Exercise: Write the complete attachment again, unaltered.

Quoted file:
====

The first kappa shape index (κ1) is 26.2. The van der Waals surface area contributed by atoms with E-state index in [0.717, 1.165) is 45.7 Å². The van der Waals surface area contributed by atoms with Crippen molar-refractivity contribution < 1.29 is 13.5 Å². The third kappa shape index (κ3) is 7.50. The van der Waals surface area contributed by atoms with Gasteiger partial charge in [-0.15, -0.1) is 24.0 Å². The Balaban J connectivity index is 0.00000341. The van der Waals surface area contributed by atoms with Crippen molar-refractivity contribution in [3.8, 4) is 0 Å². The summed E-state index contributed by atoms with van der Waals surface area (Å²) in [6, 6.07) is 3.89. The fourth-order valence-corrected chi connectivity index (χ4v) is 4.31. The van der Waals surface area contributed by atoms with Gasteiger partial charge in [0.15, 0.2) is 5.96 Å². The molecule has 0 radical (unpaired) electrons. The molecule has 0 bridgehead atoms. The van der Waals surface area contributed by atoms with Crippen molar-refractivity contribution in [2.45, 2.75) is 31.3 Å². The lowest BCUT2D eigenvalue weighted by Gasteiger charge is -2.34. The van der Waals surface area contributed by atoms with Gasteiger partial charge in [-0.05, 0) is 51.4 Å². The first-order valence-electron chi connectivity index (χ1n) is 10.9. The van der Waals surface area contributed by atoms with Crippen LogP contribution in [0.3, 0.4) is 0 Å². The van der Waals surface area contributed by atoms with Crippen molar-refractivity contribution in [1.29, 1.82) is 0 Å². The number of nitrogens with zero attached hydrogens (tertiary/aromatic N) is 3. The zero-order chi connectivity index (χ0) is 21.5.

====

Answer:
The first kappa shape index (κ1) is 26.2. The van der Waals surface area contributed by atoms with E-state index in [0.717, 1.165) is 45.7 Å². The van der Waals surface area contributed by atoms with Crippen molar-refractivity contribution < 1.29 is 13.5 Å². The third kappa shape index (κ3) is 7.50. The van der Waals surface area contributed by atoms with Gasteiger partial charge in [-0.15, -0.1) is 24.0 Å². The Balaban J connectivity index is 0.00000341. The van der Waals surface area contributed by atoms with Crippen molar-refractivity contribution in [3.8, 4) is 0 Å². The summed E-state index contributed by atoms with van der Waals surface area (Å²) in [6, 6.07) is 3.89. The fourth-order valence-corrected chi connectivity index (χ4v) is 4.31. The van der Waals surface area contributed by atoms with Gasteiger partial charge in [0.15, 0.2) is 5.96 Å². The molecule has 0 radical (unpaired) electrons. The molecule has 0 bridgehead atoms. The van der Waals surface area contributed by atoms with Crippen molar-refractivity contribution in [2.45, 2.75) is 31.3 Å². The lowest BCUT2D eigenvalue weighted by Gasteiger charge is -2.34. The van der Waals surface area contributed by atoms with Gasteiger partial charge in [-0.05, 0) is 51.4 Å². The first-order valence-electron chi connectivity index (χ1n) is 10.9. The van der Waals surface area contributed by atoms with Crippen LogP contribution in [0.3, 0.4) is 0 Å². The van der Waals surface area contributed by atoms with Crippen molar-refractivity contribution in [1.29, 1.82) is 0 Å². The number of nitrogens with zero attached hydrogens (tertiary/aromatic N) is 3. The zero-order chi connectivity index (χ0) is 21.5.